Everyday Ideas: Socioliterary Experience among Antebellum New Englanders takes an unprecedented look at the use of literature in everyday life in one of history's most literate societies-the home ground of the American Renaissance. Using information pulled from four thousand manuscript letters and diaries, Everyday Ideas provides a comprehensive picture of how the social and literary dimensions of human existence related in antebellum New England. Penned by ordinary people-factory workers, farmers, clerks, storekeepers, domestics, and teachers and other professionals-the writings examined here brim with thoughtful references to published texts, lectures, and speeches by the period's canonized authors and lesser lights. These personal accounts also give an insider's perspective on issues ranging from economic problems, to social status conflicts, to being separated from loved ones by region, state, or nation. Everyday Ideas examines such references and accounts and interprets the multiple ways literature figured into the lives of these New Englanders. An important aid in understanding historical readers and social authorship practices, Everyday Ideas is a unique resource on New England and provides a framework for understanding the profound role of ideas in the everyday world of the antebellum period.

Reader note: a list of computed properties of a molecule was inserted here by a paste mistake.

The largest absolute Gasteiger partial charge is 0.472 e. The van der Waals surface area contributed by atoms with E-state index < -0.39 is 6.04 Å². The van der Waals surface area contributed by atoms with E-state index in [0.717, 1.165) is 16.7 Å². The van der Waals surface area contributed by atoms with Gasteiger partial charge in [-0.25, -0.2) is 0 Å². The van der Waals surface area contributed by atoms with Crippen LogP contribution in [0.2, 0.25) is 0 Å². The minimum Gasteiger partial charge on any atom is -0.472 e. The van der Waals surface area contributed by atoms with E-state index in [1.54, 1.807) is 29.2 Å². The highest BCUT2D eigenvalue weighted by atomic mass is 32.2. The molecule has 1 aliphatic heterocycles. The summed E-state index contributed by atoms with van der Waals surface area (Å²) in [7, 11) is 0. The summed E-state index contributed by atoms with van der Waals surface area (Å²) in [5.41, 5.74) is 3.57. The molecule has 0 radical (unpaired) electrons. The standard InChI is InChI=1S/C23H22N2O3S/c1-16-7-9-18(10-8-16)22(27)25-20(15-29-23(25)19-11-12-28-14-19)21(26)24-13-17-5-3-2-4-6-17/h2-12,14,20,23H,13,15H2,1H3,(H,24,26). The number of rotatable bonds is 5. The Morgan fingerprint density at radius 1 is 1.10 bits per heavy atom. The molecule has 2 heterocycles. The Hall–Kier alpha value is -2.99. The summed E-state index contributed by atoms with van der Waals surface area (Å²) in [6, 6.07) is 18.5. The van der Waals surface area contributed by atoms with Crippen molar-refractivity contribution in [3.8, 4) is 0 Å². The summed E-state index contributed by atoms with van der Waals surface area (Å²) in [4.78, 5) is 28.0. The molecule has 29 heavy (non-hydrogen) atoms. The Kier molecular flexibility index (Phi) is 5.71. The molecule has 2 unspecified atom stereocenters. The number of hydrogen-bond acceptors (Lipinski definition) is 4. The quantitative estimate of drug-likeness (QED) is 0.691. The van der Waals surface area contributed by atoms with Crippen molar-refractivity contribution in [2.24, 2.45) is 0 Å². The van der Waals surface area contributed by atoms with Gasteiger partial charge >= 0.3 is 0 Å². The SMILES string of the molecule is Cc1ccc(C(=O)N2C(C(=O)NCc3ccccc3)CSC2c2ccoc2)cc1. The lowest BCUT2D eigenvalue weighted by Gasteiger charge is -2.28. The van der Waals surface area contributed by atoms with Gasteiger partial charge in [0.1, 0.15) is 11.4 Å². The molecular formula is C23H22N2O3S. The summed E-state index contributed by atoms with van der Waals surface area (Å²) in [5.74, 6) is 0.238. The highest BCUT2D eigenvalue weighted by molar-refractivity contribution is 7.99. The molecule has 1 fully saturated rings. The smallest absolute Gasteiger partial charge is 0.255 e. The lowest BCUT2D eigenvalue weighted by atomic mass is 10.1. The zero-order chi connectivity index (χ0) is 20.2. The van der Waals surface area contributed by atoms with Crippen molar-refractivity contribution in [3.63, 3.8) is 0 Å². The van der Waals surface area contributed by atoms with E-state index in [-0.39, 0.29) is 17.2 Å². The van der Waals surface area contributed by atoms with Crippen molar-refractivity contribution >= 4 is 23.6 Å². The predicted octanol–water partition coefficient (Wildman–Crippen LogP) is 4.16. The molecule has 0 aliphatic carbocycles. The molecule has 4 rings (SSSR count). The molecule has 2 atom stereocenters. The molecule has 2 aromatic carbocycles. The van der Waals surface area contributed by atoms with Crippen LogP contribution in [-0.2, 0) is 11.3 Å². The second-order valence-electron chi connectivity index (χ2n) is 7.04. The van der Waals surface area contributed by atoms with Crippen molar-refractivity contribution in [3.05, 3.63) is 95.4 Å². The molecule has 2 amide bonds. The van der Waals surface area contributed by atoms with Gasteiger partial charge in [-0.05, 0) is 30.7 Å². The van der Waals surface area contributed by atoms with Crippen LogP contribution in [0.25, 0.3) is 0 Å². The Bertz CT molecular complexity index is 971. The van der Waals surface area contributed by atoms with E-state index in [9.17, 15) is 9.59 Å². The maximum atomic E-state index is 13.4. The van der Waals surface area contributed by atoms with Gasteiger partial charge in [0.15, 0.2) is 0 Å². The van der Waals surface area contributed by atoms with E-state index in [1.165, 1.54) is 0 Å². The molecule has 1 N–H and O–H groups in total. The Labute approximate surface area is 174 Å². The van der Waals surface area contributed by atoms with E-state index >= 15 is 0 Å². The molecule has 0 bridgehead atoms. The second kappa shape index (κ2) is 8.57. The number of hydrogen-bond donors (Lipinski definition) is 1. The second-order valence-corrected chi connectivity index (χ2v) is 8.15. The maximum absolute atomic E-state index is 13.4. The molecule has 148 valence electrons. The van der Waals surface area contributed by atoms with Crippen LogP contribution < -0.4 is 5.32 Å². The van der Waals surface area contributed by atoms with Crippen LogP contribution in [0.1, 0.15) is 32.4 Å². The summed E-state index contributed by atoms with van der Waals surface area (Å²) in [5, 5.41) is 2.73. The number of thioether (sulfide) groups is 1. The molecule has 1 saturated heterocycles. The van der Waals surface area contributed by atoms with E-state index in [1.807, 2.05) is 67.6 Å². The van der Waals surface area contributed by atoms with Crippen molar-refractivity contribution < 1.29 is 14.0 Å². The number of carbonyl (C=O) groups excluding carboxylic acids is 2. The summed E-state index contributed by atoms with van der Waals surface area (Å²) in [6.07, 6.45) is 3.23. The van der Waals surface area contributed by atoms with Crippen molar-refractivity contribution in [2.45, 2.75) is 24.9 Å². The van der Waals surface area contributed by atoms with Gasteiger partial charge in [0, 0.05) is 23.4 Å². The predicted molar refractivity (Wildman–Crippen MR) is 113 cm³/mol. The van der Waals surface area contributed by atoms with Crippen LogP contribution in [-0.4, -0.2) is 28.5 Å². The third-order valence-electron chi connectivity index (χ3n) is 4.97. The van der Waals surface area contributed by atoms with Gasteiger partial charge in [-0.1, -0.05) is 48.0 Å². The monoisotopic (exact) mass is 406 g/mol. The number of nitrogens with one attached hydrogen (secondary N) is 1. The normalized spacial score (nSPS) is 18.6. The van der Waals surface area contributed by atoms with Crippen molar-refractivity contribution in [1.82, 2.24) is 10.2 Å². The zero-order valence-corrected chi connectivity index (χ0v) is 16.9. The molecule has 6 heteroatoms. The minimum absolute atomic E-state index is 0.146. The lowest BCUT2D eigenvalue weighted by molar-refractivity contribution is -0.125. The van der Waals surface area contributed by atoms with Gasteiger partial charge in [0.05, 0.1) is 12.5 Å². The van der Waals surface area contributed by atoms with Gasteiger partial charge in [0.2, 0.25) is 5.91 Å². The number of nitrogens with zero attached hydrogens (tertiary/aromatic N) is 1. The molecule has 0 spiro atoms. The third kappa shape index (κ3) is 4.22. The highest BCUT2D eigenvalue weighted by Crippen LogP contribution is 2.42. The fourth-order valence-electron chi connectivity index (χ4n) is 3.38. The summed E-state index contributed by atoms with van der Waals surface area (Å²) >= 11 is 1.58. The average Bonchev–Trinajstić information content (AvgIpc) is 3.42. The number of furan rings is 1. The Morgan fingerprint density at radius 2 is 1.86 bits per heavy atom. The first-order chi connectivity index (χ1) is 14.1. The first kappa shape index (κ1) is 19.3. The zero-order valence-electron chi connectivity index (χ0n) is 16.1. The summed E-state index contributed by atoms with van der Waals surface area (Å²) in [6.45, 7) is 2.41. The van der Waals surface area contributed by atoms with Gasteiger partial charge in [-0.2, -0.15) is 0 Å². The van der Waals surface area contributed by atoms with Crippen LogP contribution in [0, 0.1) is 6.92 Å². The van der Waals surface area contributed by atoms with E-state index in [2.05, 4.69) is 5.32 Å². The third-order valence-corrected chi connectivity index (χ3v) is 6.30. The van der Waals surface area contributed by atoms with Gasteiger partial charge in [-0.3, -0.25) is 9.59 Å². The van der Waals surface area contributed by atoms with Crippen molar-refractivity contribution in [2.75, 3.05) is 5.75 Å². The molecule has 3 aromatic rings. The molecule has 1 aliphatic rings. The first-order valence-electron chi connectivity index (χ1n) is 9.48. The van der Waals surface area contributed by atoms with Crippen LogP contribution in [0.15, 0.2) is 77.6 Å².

Publisher: University of Tennessee Press
Number of pages: 392
Weight: 771 g
Dimensions: 235 x 162 x 35 mm
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